A little belatedly (and by a little I mean a lot), here’s a write-up of the last day of the con (in two parts).
Sunday started off with a panel with Rachel Luttrell and Paul McGillion, which Rainbow Sun Francks promptly joined (and refused to leave, not that anyone minded). This is the first time I’ve seen Rachel at a Stargate con in four years of going – she’s always had other commitments; I must admit, on my first watchthrough, I wasn’t a big fan of Teyla, though that’s changing slightly as I rewatch Atlantis. Still, I feel that with Teyla, there was a gap between what the writers intended intended (a strong woman and leader) and what actually happened (a character who consistently made badly thought-out decisions without foresight because the writers didn’t know what to do with a strong woman….which is a problem they strangely didn’t have with Weir). Partly due to this motivation, I asked Rachel, Paul, and Rainbow whether there was anything they’d chance about how their character had been written (besides dying, I added jokingly, as that’s something that happened to Ford and Beckett). Rainbow nonetheless said dying, but Rachel gave a more interesting answer: she talked about how interesting it was that Teyla came from what seemed like a matriarchal society, in which she was unquestionably a leader, and that there was a lot to explore about that kind of society and her role into it that the writers didn’t delve into as much as they could’ve. It’s an answer I agreed with – I’d have liked to see more of Teyla’s society, and more of her being a competent leader. In addition to this interesting answer, Rachel also graced us with some of her beautiful singing:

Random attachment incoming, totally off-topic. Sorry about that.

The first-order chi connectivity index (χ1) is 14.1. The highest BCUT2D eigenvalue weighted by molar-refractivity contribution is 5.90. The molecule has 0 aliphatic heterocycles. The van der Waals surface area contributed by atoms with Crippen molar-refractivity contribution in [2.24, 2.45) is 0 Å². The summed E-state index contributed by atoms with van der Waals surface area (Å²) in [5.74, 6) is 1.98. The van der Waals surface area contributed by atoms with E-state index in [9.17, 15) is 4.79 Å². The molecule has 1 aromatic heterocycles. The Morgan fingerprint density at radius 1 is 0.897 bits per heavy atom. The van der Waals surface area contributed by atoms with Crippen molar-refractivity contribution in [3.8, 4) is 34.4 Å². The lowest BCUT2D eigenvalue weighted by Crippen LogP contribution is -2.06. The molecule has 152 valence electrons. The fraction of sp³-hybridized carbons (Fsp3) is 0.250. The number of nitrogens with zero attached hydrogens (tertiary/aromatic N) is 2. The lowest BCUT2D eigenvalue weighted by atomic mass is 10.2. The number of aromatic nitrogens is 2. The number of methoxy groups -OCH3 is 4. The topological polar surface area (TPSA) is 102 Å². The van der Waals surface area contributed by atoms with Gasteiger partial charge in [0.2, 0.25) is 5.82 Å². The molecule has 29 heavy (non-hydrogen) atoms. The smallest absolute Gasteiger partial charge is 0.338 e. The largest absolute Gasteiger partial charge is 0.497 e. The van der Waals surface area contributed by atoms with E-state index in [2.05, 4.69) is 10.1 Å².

After that, I devoted much of the day to getting autographs with various celebrities who were offering them (and pointedly avoiding the Stargate novels panel) – quite a number of the celebrity guests were offering their autographs directly, which meant that I got to chat with them quite a bit, and in fact, have some mini-sagas to tell via autographs.
The first autograph I got was from Andee Frizzell – the Wraith Queen. Andee had been hanging around the hotel the entire weekend, interacting with guests, and we shared a fun moment when I walked out of the elevator to discover her and a bunch of people pointing confusedly at a thong lying on the floor. It was just there – no explanation, but a leopard-printed thong. I quickly snapped a picture of Andee making the most hilarious confused face as she pointed at it, though it’s a photo Andee would rather I not share (she gave me a lengthy talk about enjoying the con “in the moment” rather than spending it all snapping photos. I might disagree, but it’s a picture of her, so I’ll respect her wishes in the matter). In any case, the “thong saga” continued as I asked Andee to autograph my Stargate: Atlantis DVD set, on which I’m collecting the entire cast’s autographs. She wrote me a little message: